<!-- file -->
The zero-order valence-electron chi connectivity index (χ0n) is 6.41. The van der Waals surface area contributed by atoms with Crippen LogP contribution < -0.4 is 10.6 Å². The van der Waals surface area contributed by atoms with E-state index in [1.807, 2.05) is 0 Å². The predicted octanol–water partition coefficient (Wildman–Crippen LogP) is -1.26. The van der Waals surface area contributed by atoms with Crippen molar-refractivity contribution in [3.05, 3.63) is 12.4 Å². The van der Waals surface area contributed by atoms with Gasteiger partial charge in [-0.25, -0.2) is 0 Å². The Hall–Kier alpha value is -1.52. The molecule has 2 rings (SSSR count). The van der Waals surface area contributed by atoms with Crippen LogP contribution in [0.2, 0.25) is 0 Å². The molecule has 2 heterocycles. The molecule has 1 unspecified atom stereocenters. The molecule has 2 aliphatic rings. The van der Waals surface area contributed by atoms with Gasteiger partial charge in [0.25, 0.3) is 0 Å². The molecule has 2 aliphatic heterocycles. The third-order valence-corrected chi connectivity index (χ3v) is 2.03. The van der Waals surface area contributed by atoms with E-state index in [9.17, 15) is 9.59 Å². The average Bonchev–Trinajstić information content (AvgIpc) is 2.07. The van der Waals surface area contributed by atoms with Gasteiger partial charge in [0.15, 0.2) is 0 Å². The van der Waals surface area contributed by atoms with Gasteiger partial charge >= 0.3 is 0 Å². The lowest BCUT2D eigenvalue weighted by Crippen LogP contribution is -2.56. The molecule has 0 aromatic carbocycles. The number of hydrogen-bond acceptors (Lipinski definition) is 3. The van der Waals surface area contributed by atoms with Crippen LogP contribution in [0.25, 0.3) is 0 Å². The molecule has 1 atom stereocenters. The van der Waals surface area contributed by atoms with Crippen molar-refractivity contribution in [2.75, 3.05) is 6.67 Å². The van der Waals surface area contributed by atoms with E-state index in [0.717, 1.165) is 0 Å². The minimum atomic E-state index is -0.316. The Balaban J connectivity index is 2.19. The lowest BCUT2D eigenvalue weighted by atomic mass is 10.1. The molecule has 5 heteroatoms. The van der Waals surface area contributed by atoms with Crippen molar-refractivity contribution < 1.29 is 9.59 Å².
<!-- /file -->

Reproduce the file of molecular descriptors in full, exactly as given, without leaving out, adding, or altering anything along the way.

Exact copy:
The zero-order valence-electron chi connectivity index (χ0n) is 6.41. The van der Waals surface area contributed by atoms with Crippen LogP contribution < -0.4 is 10.6 Å². The van der Waals surface area contributed by atoms with E-state index in [1.807, 2.05) is 0 Å². The predicted octanol–water partition coefficient (Wildman–Crippen LogP) is -1.26. The van der Waals surface area contributed by atoms with Crippen molar-refractivity contribution in [3.05, 3.63) is 12.4 Å². The van der Waals surface area contributed by atoms with Gasteiger partial charge in [-0.25, -0.2) is 0 Å². The Hall–Kier alpha value is -1.52. The molecule has 2 rings (SSSR count). The van der Waals surface area contributed by atoms with Crippen LogP contribution in [0.2, 0.25) is 0 Å². The molecule has 2 heterocycles. The molecule has 1 unspecified atom stereocenters. The molecule has 2 aliphatic rings. The van der Waals surface area contributed by atoms with Gasteiger partial charge in [0.25, 0.3) is 0 Å². The molecule has 2 aliphatic heterocycles. The third-order valence-corrected chi connectivity index (χ3v) is 2.03. The van der Waals surface area contributed by atoms with E-state index in [9.17, 15) is 9.59 Å². The average Bonchev–Trinajstić information content (AvgIpc) is 2.07. The van der Waals surface area contributed by atoms with Gasteiger partial charge in [0.15, 0.2) is 0 Å². The van der Waals surface area contributed by atoms with Gasteiger partial charge >= 0.3 is 0 Å². The lowest BCUT2D eigenvalue weighted by Crippen LogP contribution is -2.56. The molecule has 0 aromatic carbocycles. The number of hydrogen-bond acceptors (Lipinski definition) is 3. The van der Waals surface area contributed by atoms with Crippen LogP contribution in [0.25, 0.3) is 0 Å². The molecule has 1 atom stereocenters. The van der Waals surface area contributed by atoms with Crippen molar-refractivity contribution in [2.75, 3.05) is 6.67 Å². The van der Waals surface area contributed by atoms with E-state index in [0.717, 1.165) is 0 Å². The minimum atomic E-state index is -0.316. The Balaban J connectivity index is 2.19. The lowest BCUT2D eigenvalue weighted by atomic mass is 10.1. The molecule has 5 heteroatoms. The van der Waals surface area contributed by atoms with Crippen molar-refractivity contribution < 1.29 is 9.59 Å².